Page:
Monday, May 5, 2008

Lousy excuses and real threats

Reuters reported on May 1 that the Senate Armed Services Committee has approved President George W. Bush's request for U.S. missile-defense installations in the Czech Republic and Poland.

The panel unanimously agreed to "fully authorize" both a proposed interceptor site in Poland and a tracking radar in the Czech Republic as part of a $542.5 billion fiscal 2009 defense spending bill, an official summary said.
The money is not available right away. Several criteria have to be met: the legislation must be approved by both houses of Congress and signed by the president and both Poland and the Czech Republic have to finalize agreements to host the installations. Especially the last two points are far from being concluded. Early last week the Czech Foreign Ministry said that the signing of a U.S.-Czech treaty on missile defense has been delayed. No official date had been set, but diplomats from both countries had mentioned early May as a possibility. The Czech Prime Minister Mirek Topolanek contributed to the confusion by telling journalists that the signing will take place early June. He also gave a reason for the delay: U.S. Secretary of State Condoleezza Rice could not stay long enough during her visit to the Czech Republic. What a lousy excuse! If one takes into consideration how high on the agenda the completion of the agreements between the United States and its two Eastern European partners are, one can assume that Condi would gladly extend her stay to sign the document.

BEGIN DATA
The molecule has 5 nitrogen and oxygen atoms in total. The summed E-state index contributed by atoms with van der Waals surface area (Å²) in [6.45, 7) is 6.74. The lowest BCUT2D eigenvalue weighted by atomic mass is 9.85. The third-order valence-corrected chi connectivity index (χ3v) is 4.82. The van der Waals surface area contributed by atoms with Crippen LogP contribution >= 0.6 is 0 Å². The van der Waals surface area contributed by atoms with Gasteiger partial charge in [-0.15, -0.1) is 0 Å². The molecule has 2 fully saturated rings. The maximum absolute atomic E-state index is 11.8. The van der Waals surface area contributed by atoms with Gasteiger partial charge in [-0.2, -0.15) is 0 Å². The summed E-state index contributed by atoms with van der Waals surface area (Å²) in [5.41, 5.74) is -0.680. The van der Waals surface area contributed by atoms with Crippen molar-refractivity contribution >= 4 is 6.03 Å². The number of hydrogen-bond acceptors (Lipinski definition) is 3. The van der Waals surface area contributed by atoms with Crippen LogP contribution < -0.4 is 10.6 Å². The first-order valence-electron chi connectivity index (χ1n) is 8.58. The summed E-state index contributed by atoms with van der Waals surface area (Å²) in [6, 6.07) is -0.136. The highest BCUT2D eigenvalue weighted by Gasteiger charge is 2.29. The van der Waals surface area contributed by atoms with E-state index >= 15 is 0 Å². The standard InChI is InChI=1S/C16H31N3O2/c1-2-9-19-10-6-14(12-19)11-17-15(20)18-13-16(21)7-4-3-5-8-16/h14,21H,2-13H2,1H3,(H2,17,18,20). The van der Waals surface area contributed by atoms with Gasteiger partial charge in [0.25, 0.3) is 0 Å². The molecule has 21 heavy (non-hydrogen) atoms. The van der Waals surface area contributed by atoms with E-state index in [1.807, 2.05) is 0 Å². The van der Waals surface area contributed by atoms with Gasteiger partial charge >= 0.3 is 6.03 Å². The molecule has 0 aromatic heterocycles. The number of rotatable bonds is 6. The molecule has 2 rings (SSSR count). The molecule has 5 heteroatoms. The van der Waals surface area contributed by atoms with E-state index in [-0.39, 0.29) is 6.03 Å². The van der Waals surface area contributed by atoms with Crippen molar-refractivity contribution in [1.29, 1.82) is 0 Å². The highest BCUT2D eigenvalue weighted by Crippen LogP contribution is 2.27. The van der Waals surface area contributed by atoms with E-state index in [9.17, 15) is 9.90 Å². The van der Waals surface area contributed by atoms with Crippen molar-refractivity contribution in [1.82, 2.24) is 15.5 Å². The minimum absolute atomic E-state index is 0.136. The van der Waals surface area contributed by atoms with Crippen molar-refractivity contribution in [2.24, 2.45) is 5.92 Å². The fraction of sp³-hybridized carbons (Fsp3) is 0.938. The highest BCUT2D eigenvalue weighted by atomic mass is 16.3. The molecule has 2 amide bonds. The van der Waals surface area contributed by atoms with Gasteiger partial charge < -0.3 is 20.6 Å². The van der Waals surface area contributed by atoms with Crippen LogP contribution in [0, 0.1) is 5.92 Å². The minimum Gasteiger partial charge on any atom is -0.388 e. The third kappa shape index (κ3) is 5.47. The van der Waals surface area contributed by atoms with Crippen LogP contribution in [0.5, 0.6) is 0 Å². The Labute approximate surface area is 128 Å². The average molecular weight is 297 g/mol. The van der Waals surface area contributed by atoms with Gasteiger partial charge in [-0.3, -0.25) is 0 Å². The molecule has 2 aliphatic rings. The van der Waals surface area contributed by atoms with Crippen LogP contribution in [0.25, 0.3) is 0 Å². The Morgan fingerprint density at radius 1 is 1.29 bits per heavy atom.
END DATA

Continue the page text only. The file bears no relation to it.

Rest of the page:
Shifting the focus to a rather technical issue: Lockheed Martin has announced last week that it has achieved a major integrated test milestone on the first Space-Based Infrared System (SBIRS) geosynchronous orbit (GEO-1) spacecraft. SBIRS is designed to provide early warning of missile launches, and simultaneously support other missions including missile defense, technical intelligence and battlespace characterization. The launch is envisaged in late 2009.

The club of countries that are eager to set up some sort of missile defense system has a new member: Turkey. The Turkish Daily News reported that the country is considering systems from China, Israel, Russia and the United States as it looks to procure its first ballistic missile defenses. Ankara wants to field a system to counter a threat emanating from Iran. In contrast to the United States, Turkey is in reach of Iranian missiles.

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